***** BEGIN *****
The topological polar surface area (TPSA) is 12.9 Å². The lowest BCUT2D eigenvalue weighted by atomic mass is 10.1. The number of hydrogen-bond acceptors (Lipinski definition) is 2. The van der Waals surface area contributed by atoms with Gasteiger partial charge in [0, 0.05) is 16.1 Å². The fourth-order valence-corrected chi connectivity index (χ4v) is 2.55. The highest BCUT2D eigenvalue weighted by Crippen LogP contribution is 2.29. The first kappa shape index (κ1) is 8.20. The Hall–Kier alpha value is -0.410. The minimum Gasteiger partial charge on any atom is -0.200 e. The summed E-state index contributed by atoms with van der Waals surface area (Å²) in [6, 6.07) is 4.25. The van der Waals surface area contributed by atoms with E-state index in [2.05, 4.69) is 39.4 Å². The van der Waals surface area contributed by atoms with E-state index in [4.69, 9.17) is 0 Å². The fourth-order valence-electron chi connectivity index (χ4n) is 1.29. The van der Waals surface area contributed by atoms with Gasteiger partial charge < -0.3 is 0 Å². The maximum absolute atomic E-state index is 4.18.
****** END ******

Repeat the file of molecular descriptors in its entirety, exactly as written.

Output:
The topological polar surface area (TPSA) is 12.9 Å². The lowest BCUT2D eigenvalue weighted by atomic mass is 10.1. The number of hydrogen-bond acceptors (Lipinski definition) is 2. The van der Waals surface area contributed by atoms with Gasteiger partial charge in [0, 0.05) is 16.1 Å². The fourth-order valence-corrected chi connectivity index (χ4v) is 2.55. The highest BCUT2D eigenvalue weighted by Crippen LogP contribution is 2.29. The first kappa shape index (κ1) is 8.20. The Hall–Kier alpha value is -0.410. The minimum Gasteiger partial charge on any atom is -0.200 e. The summed E-state index contributed by atoms with van der Waals surface area (Å²) in [6, 6.07) is 4.25. The van der Waals surface area contributed by atoms with E-state index in [2.05, 4.69) is 39.4 Å². The van der Waals surface area contributed by atoms with E-state index in [4.69, 9.17) is 0 Å². The fourth-order valence-electron chi connectivity index (χ4n) is 1.29. The van der Waals surface area contributed by atoms with Gasteiger partial charge < -0.3 is 0 Å². The maximum absolute atomic E-state index is 4.18.